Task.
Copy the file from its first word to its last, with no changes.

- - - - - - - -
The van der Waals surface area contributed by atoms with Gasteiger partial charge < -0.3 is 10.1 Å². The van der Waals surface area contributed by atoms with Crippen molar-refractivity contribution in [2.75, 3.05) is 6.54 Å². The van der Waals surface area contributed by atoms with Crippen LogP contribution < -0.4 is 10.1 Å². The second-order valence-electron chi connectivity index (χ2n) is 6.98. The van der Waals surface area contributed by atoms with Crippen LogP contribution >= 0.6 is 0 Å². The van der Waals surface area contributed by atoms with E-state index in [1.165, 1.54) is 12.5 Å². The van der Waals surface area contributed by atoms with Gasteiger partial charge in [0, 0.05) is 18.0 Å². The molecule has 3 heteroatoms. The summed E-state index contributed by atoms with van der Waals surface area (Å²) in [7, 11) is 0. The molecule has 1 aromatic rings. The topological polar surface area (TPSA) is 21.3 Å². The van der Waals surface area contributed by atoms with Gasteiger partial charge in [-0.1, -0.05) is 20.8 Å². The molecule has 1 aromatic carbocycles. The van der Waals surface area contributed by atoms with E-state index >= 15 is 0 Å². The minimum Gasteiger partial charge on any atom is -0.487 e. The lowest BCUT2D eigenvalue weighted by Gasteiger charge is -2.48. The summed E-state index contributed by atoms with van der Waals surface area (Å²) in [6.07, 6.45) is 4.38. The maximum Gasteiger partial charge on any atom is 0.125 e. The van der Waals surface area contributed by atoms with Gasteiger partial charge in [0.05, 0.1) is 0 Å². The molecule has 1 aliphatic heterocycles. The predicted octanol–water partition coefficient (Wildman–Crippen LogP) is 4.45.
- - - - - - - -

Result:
The van der Waals surface area contributed by atoms with Gasteiger partial charge < -0.3 is 10.1 Å². The van der Waals surface area contributed by atoms with Crippen molar-refractivity contribution in [2.75, 3.05) is 6.54 Å². The van der Waals surface area contributed by atoms with Crippen LogP contribution < -0.4 is 10.1 Å². The second-order valence-electron chi connectivity index (χ2n) is 6.98. The van der Waals surface area contributed by atoms with Crippen LogP contribution >= 0.6 is 0 Å². The van der Waals surface area contributed by atoms with E-state index in [1.165, 1.54) is 12.5 Å². The van der Waals surface area contributed by atoms with Gasteiger partial charge in [0, 0.05) is 18.0 Å². The molecule has 3 heteroatoms. The summed E-state index contributed by atoms with van der Waals surface area (Å²) in [7, 11) is 0. The molecule has 1 aromatic rings. The topological polar surface area (TPSA) is 21.3 Å². The van der Waals surface area contributed by atoms with Gasteiger partial charge in [-0.1, -0.05) is 20.8 Å². The molecule has 1 aromatic carbocycles. The van der Waals surface area contributed by atoms with E-state index >= 15 is 0 Å². The minimum Gasteiger partial charge on any atom is -0.487 e. The lowest BCUT2D eigenvalue weighted by Gasteiger charge is -2.48. The summed E-state index contributed by atoms with van der Waals surface area (Å²) in [6.07, 6.45) is 4.38. The maximum Gasteiger partial charge on any atom is 0.125 e. The van der Waals surface area contributed by atoms with Gasteiger partial charge in [0.05, 0.1) is 0 Å². The molecule has 1 aliphatic heterocycles. The predicted octanol–water partition coefficient (Wildman–Crippen LogP) is 4.45.